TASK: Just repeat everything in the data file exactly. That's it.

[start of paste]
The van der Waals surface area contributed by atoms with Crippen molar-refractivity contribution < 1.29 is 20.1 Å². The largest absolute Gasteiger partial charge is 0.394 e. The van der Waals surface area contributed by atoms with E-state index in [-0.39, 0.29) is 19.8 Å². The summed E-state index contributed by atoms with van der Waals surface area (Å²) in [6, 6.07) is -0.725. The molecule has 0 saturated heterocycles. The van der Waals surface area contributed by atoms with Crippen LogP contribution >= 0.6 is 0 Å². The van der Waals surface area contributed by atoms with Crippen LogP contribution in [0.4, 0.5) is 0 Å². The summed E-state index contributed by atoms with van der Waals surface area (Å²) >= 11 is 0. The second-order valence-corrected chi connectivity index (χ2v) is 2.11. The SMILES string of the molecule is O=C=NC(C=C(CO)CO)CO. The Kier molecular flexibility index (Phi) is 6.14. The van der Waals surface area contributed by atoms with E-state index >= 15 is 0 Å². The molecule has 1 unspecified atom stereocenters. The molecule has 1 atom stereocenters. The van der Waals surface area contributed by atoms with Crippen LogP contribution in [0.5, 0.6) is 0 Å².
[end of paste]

The van der Waals surface area contributed by atoms with Crippen molar-refractivity contribution < 1.29 is 20.1 Å². The largest absolute Gasteiger partial charge is 0.394 e. The van der Waals surface area contributed by atoms with E-state index in [-0.39, 0.29) is 19.8 Å². The summed E-state index contributed by atoms with van der Waals surface area (Å²) in [6, 6.07) is -0.725. The molecule has 0 saturated heterocycles. The van der Waals surface area contributed by atoms with Crippen LogP contribution >= 0.6 is 0 Å². The van der Waals surface area contributed by atoms with Crippen LogP contribution in [0.4, 0.5) is 0 Å². The summed E-state index contributed by atoms with van der Waals surface area (Å²) >= 11 is 0. The second-order valence-corrected chi connectivity index (χ2v) is 2.11. The SMILES string of the molecule is O=C=NC(C=C(CO)CO)CO. The Kier molecular flexibility index (Phi) is 6.14. The van der Waals surface area contributed by atoms with E-state index >= 15 is 0 Å². The molecule has 1 unspecified atom stereocenters. The molecule has 1 atom stereocenters. The van der Waals surface area contributed by atoms with Crippen LogP contribution in [0.5, 0.6) is 0 Å².